Secondary Cooling Technology in Continuous Casting Process
Secondary Cooling Technology in Continuous Casting Process
A wide range of steel grades ranging from ultra low carbon (ULC) and low carbon grades to high carbon and different grades of special steels are required to be cast in continuous casting machine (CCM). The casting of these grades is to be achieved while maximizing CCM output. Consistent production of prime quality cast steel product requires increased operational and maintenance flexibility in the CCM for maintaining optimum casting parameters can be maintained. This flexibility is needed both for every element as well as control system of CCM.
While the strand is continuously withdrawn at the casting speed, solidification of steel continues beneath the mould through the different zones of cooling having a series of water sprays. The secondary cooling system consists of these different zones, each responsible for a segment of controlled cooling of the solidifying strand as it progresses through the CCM. The sprayed medium is either water or a combination of air and water (mist spray cooling). Mist spray cooling provides the following advantages.
- Uniform cooling
- Less water requirement
- Reduced surface cracking
Product quality in a CCM is considerably influenced by temperature variations during strand cooling in secondary cooling zone. Hence secondary cooling zone has a very important function for the maintenance of a correct temperature parameter and is crucial to the quality of the cast steel product.
Since the quality of steel depends on the behavior of the surface temperature and the solidification of steel front in time, it is to a large extent defined by the intensity of the water sprays. Improper cooling conditions can have detrimental impact on stress distribution in solidified shell. First of all, overcooling can lead to the formation of cracks. Moreover, there must be a smooth transition of the surface temperature as the steel passes through in the secondary cooling zone. In addition, under cooling of the strand during secondary cooling can result in a liquid pool that is too long. These technological requirements demand more efficient and reliable spray cooling and result in constraints that must be imposed on the secondary cooling process. The spray flow rates are normally adjusted to control the strand surface temperature until the molten core is solid enough to reach the metallurgical length.
The two mechanisms of overcooling and under cooling also lead to midway cracks and surface cracks respectively. If such quality problems are encountered in a casting operation, a rational basis is required for changing the settings in the secondary cooling zone, to yield a more satisfactory surface temperature profile.
A schematic diagram of a CCM showing secondary cooling zone along with water sprays is at Fig 1
Fig 1 Schematic diagram of secondary cooling zone showing water sprays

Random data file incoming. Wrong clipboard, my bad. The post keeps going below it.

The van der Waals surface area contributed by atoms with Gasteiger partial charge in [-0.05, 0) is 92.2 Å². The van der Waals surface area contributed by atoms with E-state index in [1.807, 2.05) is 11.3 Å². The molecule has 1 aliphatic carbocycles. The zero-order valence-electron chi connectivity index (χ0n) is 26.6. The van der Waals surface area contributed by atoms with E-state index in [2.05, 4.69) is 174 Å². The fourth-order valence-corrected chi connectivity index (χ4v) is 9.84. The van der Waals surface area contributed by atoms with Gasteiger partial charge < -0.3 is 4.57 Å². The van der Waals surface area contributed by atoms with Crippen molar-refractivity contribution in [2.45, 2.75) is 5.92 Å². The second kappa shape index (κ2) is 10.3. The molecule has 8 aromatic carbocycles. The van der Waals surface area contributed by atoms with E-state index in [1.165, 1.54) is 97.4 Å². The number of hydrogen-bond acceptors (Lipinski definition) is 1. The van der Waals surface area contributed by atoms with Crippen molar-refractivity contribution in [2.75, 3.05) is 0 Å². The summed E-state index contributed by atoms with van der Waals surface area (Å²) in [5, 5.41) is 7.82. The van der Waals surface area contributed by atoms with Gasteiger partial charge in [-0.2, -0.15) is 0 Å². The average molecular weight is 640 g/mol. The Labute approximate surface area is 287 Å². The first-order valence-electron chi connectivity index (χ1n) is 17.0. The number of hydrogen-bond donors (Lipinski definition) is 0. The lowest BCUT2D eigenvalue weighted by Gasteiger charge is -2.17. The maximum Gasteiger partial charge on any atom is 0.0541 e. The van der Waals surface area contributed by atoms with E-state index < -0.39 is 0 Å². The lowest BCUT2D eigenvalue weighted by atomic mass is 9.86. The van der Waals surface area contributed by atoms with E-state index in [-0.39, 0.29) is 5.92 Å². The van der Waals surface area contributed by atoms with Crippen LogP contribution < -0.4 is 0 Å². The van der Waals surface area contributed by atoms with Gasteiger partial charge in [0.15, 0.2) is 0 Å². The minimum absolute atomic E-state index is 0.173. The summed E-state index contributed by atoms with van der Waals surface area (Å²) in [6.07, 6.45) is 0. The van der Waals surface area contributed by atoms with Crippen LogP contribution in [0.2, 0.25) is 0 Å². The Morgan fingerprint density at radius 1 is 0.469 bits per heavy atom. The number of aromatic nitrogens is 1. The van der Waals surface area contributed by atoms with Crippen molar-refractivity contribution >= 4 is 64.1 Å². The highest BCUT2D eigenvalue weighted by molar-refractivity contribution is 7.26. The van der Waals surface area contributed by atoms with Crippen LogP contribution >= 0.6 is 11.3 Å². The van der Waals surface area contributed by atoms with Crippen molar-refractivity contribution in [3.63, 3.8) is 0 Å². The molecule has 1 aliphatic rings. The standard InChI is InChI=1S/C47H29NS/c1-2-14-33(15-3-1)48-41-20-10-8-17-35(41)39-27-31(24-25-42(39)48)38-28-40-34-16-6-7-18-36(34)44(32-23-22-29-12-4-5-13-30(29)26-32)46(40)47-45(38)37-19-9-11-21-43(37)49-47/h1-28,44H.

Design aspects of secondary cooling zone
Solidification behaviour in CCM technology arises from the dynamic nature of the casting process. In particular it relates to the following issues.
- Handling of very high heat flux in the mould
- Nurturing of the initial thin and fragile solid shell for avoidance of breakout during descent of the strand down the mould
- Designing of casting parameters in tune with the solidification dynamics of the steel grade for minimization or elimination of surface and internal defects in the cast product.
It is important to design a uniform cooling system to control the temperature of the partially solidified cast. The important concerns when designing a secondary cooling system are as follows.
- Steel grades to be cast and their casting speeds
- The roll support geometry and machine segment layout
- Ease of maintenance.
- Secondary cooling control systems.
In the present day CCMs, the design of a secondary cooling system normally uses the latest nozzle technology to fulfill the stringent operational and production requirements of the casters. The layout of the secondary spray cooling system is one of the first steps which need careful considerations when a new continuous casting machine is designed. In secondary cooling, number of nozzles is distributed over the surface of the moving strand. Overlapping of sprays may occur and hence distance between nozzles is important.
It is essential that nozzle arrangements produce an even heat removal across the strand while maintaining a stable spray pattern. Spray collision with support rolls should be avoided as this will result in inefficient use of spray water and a reduction in heat transfer. Generally multi nozzle layouts should be the preferred arrangement.
The staggering of nozzle pairs in consecutive roll gaps ensures even surface temperatures. Spray width control can be achieved with a multi nozzle configuration. In a multi nozzle arrangement the outermost nozzles are systematically turned off in relation to the strand width where a nozzle layout which alternates the number of nozzles in consecutive roll gaps can be used. If a finer control is required then an inline arrangement can be used.
In the final area of solidification of non critical steel grades, typically the horizontal section of curved casters, it is possible to reduce the number of nozzles in a roll gap to one or two as this is a less critical area for solidification.
Careful design of operating regimes for secondary cooling zone requires the effect of spray zones on overall temperature field of the strand to be known, be it in steady or transient state. Transients, as the inherently dynamic phenomena, represent a considerable challenge for control due to natural nonlinearity of solidification, peculiar character of process time constants and, most importantly, stringent economics of the whole production process.
A dynamic secondary cooling control system helps in predicting and controlling the temperature in real-time accurately during continuous casting of steel. Such system adjusts the spray water flow rates in the secondary cooling zone of the caster for maintaining the desired temperature profile throughout the steel even in significant variation in casting speeds.
Heat transfer in continuous casting
Heat removal from the strand is not only a function of spray cooling but other mechanisms are also prevalent, for example heat removal by the support rolls. Heat removed by rolls can have a significant effect on the strand surface temperature and strand solidification conditions. If the heat removed by rolls is considered even across the strand width together with even heat removal by the sprays then ideal solidification conditions should exist. Specifically, the spray chamber (secondary cooling) heat transfer serves the following functions.